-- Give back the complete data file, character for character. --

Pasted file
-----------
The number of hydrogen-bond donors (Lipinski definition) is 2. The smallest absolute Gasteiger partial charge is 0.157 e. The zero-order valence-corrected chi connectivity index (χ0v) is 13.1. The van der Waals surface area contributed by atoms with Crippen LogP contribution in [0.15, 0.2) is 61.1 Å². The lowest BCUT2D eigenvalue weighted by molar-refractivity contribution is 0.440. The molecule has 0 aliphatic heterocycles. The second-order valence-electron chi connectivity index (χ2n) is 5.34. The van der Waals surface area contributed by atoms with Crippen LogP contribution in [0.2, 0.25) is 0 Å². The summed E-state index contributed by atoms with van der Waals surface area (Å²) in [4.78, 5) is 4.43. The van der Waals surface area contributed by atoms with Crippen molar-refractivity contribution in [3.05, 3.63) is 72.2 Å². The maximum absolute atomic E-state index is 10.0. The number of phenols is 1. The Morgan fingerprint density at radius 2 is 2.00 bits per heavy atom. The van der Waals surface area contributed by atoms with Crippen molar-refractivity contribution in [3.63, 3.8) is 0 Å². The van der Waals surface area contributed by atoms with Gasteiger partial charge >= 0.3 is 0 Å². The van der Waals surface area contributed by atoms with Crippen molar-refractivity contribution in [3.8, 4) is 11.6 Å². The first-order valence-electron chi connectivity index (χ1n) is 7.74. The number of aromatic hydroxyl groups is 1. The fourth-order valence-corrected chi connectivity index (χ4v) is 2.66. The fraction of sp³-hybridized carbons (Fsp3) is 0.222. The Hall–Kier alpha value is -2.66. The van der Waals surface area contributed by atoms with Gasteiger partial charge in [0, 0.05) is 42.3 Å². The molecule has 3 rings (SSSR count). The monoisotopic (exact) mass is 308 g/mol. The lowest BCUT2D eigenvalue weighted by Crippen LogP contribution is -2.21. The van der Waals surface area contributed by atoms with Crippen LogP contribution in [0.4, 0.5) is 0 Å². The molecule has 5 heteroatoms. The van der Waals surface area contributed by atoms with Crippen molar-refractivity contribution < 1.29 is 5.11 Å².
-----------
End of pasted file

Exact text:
The number of hydrogen-bond donors (Lipinski definition) is 2. The smallest absolute Gasteiger partial charge is 0.157 e. The zero-order valence-corrected chi connectivity index (χ0v) is 13.1. The van der Waals surface area contributed by atoms with Crippen LogP contribution in [0.15, 0.2) is 61.1 Å². The lowest BCUT2D eigenvalue weighted by molar-refractivity contribution is 0.440. The molecule has 0 aliphatic heterocycles. The second-order valence-electron chi connectivity index (χ2n) is 5.34. The van der Waals surface area contributed by atoms with Crippen LogP contribution in [0.2, 0.25) is 0 Å². The summed E-state index contributed by atoms with van der Waals surface area (Å²) in [4.78, 5) is 4.43. The van der Waals surface area contributed by atoms with Crippen molar-refractivity contribution in [3.05, 3.63) is 72.2 Å². The maximum absolute atomic E-state index is 10.0. The number of phenols is 1. The Morgan fingerprint density at radius 2 is 2.00 bits per heavy atom. The van der Waals surface area contributed by atoms with Crippen molar-refractivity contribution in [3.63, 3.8) is 0 Å². The van der Waals surface area contributed by atoms with Gasteiger partial charge >= 0.3 is 0 Å². The van der Waals surface area contributed by atoms with Crippen molar-refractivity contribution in [3.8, 4) is 11.6 Å². The first-order valence-electron chi connectivity index (χ1n) is 7.74. The number of aromatic hydroxyl groups is 1. The fourth-order valence-corrected chi connectivity index (χ4v) is 2.66. The fraction of sp³-hybridized carbons (Fsp3) is 0.222. The Hall–Kier alpha value is -2.66. The van der Waals surface area contributed by atoms with Gasteiger partial charge in [0, 0.05) is 42.3 Å². The molecule has 3 rings (SSSR count). The monoisotopic (exact) mass is 308 g/mol. The lowest BCUT2D eigenvalue weighted by Crippen LogP contribution is -2.21. The van der Waals surface area contributed by atoms with Crippen LogP contribution in [0.4, 0.5) is 0 Å². The molecule has 5 heteroatoms. The van der Waals surface area contributed by atoms with Crippen molar-refractivity contribution < 1.29 is 5.11 Å².